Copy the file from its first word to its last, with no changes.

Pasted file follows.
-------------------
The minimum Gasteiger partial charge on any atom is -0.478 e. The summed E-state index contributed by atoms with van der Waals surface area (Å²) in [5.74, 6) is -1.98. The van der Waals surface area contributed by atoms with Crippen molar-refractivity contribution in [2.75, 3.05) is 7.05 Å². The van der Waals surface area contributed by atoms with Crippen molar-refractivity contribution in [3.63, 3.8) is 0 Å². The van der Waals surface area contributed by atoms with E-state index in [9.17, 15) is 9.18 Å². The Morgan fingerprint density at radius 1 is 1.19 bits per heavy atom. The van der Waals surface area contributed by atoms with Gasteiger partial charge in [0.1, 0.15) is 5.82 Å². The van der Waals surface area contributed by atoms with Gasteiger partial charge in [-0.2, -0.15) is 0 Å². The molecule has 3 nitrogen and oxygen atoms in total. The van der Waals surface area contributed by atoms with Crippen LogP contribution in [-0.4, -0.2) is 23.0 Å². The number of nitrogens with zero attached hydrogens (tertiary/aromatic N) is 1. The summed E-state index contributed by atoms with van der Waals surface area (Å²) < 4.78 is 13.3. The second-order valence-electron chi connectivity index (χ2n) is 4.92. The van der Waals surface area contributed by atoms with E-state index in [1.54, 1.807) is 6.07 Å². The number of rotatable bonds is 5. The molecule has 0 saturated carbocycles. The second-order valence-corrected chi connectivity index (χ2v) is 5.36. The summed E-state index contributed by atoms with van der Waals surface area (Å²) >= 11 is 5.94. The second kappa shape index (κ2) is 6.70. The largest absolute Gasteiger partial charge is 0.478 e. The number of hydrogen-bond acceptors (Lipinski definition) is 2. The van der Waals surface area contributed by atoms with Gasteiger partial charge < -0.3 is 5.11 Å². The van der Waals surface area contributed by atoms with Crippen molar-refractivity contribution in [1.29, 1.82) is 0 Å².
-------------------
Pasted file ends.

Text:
The minimum Gasteiger partial charge on any atom is -0.478 e. The summed E-state index contributed by atoms with van der Waals surface area (Å²) in [5.74, 6) is -1.98. The van der Waals surface area contributed by atoms with Crippen molar-refractivity contribution in [2.75, 3.05) is 7.05 Å². The van der Waals surface area contributed by atoms with Crippen molar-refractivity contribution in [3.63, 3.8) is 0 Å². The van der Waals surface area contributed by atoms with E-state index in [9.17, 15) is 9.18 Å². The Morgan fingerprint density at radius 1 is 1.19 bits per heavy atom. The van der Waals surface area contributed by atoms with Gasteiger partial charge in [0.1, 0.15) is 5.82 Å². The van der Waals surface area contributed by atoms with Gasteiger partial charge in [-0.2, -0.15) is 0 Å². The molecule has 3 nitrogen and oxygen atoms in total. The van der Waals surface area contributed by atoms with Crippen LogP contribution in [-0.4, -0.2) is 23.0 Å². The number of nitrogens with zero attached hydrogens (tertiary/aromatic N) is 1. The summed E-state index contributed by atoms with van der Waals surface area (Å²) < 4.78 is 13.3. The second-order valence-electron chi connectivity index (χ2n) is 4.92. The van der Waals surface area contributed by atoms with E-state index in [1.54, 1.807) is 6.07 Å². The number of rotatable bonds is 5. The molecule has 0 saturated carbocycles. The second-order valence-corrected chi connectivity index (χ2v) is 5.36. The summed E-state index contributed by atoms with van der Waals surface area (Å²) >= 11 is 5.94. The second kappa shape index (κ2) is 6.70. The largest absolute Gasteiger partial charge is 0.478 e. The number of hydrogen-bond acceptors (Lipinski definition) is 2. The van der Waals surface area contributed by atoms with Gasteiger partial charge < -0.3 is 5.11 Å². The van der Waals surface area contributed by atoms with Crippen molar-refractivity contribution in [1.29, 1.82) is 0 Å².